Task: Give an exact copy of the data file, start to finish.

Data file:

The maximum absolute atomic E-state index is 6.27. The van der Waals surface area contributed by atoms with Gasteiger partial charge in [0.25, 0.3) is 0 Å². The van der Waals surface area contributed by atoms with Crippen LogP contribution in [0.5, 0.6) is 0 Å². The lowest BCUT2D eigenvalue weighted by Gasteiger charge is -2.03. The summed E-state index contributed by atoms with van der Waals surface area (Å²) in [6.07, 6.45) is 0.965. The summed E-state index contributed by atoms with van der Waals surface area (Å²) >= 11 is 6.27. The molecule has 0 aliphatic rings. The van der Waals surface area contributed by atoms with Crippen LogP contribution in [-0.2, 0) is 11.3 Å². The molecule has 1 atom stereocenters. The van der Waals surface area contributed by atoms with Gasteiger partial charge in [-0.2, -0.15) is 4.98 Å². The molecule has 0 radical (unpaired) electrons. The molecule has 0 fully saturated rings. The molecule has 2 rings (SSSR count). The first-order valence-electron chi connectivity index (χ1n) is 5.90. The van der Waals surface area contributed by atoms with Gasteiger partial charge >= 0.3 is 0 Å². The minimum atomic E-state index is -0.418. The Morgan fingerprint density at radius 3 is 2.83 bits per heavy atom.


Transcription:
The maximum absolute atomic E-state index is 6.27. The van der Waals surface area contributed by atoms with Gasteiger partial charge in [0.25, 0.3) is 0 Å². The van der Waals surface area contributed by atoms with Crippen LogP contribution in [0.5, 0.6) is 0 Å². The lowest BCUT2D eigenvalue weighted by Gasteiger charge is -2.03. The summed E-state index contributed by atoms with van der Waals surface area (Å²) in [6.07, 6.45) is 0.965. The summed E-state index contributed by atoms with van der Waals surface area (Å²) >= 11 is 6.27. The molecule has 0 aliphatic rings. The van der Waals surface area contributed by atoms with Crippen LogP contribution in [-0.2, 0) is 11.3 Å². The molecule has 1 atom stereocenters. The van der Waals surface area contributed by atoms with Gasteiger partial charge in [-0.2, -0.15) is 4.98 Å². The molecule has 0 radical (unpaired) electrons. The molecule has 0 fully saturated rings. The molecule has 2 rings (SSSR count). The first-order valence-electron chi connectivity index (χ1n) is 5.90. The van der Waals surface area contributed by atoms with Gasteiger partial charge >= 0.3 is 0 Å². The minimum atomic E-state index is -0.418. The Morgan fingerprint density at radius 3 is 2.83 bits per heavy atom.